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City of Powell River CFO explains permissive tax exemptions

48 organizations have applied for $560,118 in municipal exemptions for 2024
OUTLINES PROCESS: City of Powell River chief financial officer Mallory Denniston presented two options for the granting of permissive tax exemptions to nonprofit organizations in the city. Qualifying organizations, under the proposal forwarded by the city’s committee of the whole, would not have to pay 97 per cent of city taxes.

A total of 48 community organizations have applied for $560,118 in municipal tax exemptions for 2024. City of Powell River has a permissive tax exemption cap of $400,000.

At the September 12 committee of the whole meeting, chief financial officer Mallory Denniston outlined 107 applications and the implications of the requests, as defined in her report to council.

“The purpose of this report is to obtain direction for the 2024 permission tax exemption bylaw, to be fully adopted by October 31,” said Denniston.

She said council can permit certain properties, such as nonprofit organizations, to be exempt from municipal taxes. Granting exemptions shifts the tax burden to the rest of the tax base, shifting how taxes are paid, she added.

Denniston said the city is oversubscribed for permissive tax exemptions. The applications have been assessed based on the policy criteria and all of the applicants meet the criteria, according to Denniston, other than the financial needs criteria.

“There is a requirement to demonstrate financial need,” said Denniston.

She said in looking at the requests, she had come to two possible interpretations. The first was a higher exemption to some organizations that meet certain financial need criterion and the second was a lower exemption to all the applicants. According to Denniston’s written report to councillors, the first option applies a 97 per cent exemption to some applicants that meet the financial need criterion. The second option would provide a 70 per cent exemption to all applicants.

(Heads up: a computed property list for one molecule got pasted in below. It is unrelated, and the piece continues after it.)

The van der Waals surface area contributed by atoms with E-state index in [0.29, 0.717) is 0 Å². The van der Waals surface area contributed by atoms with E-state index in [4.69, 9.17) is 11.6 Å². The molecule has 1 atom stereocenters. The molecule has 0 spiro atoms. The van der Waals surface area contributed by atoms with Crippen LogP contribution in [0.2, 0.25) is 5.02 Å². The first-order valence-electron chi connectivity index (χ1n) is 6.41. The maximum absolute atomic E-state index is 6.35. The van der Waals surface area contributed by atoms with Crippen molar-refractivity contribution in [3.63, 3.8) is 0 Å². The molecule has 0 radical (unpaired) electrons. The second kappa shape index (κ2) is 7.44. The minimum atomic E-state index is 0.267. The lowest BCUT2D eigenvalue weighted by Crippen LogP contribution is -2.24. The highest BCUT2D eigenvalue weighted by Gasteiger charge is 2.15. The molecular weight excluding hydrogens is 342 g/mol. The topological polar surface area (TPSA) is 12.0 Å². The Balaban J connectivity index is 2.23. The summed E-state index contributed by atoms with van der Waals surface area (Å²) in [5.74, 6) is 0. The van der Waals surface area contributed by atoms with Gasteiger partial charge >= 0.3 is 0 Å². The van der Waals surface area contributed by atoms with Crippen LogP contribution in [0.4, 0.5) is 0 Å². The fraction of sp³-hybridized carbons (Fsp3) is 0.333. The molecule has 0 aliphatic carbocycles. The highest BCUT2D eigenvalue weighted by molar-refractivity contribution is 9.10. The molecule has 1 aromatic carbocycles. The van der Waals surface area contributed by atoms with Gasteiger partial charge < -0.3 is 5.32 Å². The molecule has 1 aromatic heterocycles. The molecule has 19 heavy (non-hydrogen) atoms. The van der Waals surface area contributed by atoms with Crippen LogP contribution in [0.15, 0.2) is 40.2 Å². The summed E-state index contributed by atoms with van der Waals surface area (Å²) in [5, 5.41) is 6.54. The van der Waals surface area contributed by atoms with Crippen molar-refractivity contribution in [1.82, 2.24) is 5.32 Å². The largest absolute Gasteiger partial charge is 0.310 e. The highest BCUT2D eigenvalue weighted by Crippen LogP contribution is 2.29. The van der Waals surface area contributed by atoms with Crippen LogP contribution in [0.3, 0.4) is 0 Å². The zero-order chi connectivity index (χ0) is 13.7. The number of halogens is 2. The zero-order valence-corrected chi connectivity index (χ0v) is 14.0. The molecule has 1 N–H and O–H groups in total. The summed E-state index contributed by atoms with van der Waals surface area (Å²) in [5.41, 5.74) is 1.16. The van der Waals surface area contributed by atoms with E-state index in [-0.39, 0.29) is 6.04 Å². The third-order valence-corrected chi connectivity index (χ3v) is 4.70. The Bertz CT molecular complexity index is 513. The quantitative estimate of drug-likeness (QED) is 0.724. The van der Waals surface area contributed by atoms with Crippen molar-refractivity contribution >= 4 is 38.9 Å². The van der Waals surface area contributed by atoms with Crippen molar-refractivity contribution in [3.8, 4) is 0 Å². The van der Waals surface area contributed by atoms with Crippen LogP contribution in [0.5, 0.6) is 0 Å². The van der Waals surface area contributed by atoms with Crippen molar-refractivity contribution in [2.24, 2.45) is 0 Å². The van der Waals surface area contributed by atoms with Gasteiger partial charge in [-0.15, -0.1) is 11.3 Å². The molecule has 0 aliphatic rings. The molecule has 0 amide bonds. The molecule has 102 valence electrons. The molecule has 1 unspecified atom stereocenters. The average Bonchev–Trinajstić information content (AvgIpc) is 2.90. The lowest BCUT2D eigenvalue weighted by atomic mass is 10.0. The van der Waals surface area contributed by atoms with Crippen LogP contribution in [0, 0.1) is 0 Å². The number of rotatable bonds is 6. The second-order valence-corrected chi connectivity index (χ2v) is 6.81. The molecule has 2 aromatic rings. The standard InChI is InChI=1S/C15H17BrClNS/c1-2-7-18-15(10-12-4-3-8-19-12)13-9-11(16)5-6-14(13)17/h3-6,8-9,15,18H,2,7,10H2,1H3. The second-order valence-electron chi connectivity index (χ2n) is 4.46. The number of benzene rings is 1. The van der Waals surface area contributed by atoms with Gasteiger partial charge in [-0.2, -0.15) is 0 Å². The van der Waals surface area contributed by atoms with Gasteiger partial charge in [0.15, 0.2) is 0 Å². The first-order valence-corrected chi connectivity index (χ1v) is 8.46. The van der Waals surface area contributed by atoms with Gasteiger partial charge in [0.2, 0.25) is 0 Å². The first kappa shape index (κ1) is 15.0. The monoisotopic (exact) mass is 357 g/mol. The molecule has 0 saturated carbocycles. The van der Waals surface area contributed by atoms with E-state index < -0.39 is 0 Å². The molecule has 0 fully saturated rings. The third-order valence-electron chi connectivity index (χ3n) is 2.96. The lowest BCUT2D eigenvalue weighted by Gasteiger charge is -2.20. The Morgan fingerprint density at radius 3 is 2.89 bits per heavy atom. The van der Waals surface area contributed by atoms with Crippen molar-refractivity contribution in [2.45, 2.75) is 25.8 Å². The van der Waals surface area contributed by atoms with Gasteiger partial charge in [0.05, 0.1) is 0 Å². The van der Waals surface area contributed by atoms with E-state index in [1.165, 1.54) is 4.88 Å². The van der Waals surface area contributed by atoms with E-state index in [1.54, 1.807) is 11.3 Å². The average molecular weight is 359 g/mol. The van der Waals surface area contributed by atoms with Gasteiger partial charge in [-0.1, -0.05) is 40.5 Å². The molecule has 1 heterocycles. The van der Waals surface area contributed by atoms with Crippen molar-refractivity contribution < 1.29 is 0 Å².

Councillor Trina Isakson asked about the notification process for the various organizations applying for permissive tax exemptions. Denniston said the proposed bylaws are published twice after they are proposed, and there is also a recommendation in the first option that letters go to the organizations that don’t meet the criteria so there is a specific connection and an explanation of how the bylaw applies to them.

Councillor Cindy Elliott said some organizations applying for exemptions are nonprofits but are delivering government services by contract.

“It’s not in our criteria but I would like to see it in future,” said Elliott. “If properties that were being used to deliver government services from the provincial government, for example, were not eligible to be in the application in the first place, because the provincial government should be covering taxes when they deliver services, would some of these applications be considerably smaller?”

Denniston said some of those organizations meet the criteria. It just comes down to financial need, she added.

“They are not excluded under the Community Charter because they are nonprofits,” said Denniston. “It is not how they are funded, it’s whether they are a nonprofit.”

Elliott said those organizations’ land taxes should be covered by the government contracting them.

“I’d like our policy to say the provincial government can’t just hire a nonprofit to deliver government services and it be eligible for a permissive tax exemption,” added Elliott.

Denniston said that could be applied in the city’s criteria.

Elliott added that properties of organizations receiving government funding but were delivering programming outside of government funding should still be eligible.

Mayor Ron Woznow said he was supportive of a policy where nonprofits providing services for provincial government agencies do not get a tax exemption.

Councillor George Doubt made a motion for council to direct staff to prepare permissive tax exemption bylaws in accordance with the first option, and that letters be sent to those organizations that do not meet the permissive tax eligibility criteria. This would mean qualifying organizations would have 97 per cent of taxes covered by permissive tax exemptions.

Organizations such as inclusion Powell River, Lift Community Services of qathet Society, Powell River Kiwanis Housing Society, Strive Living Society and Powell River Kiwanis Village Society would be paying full taxes.

The motion carried unanimously.

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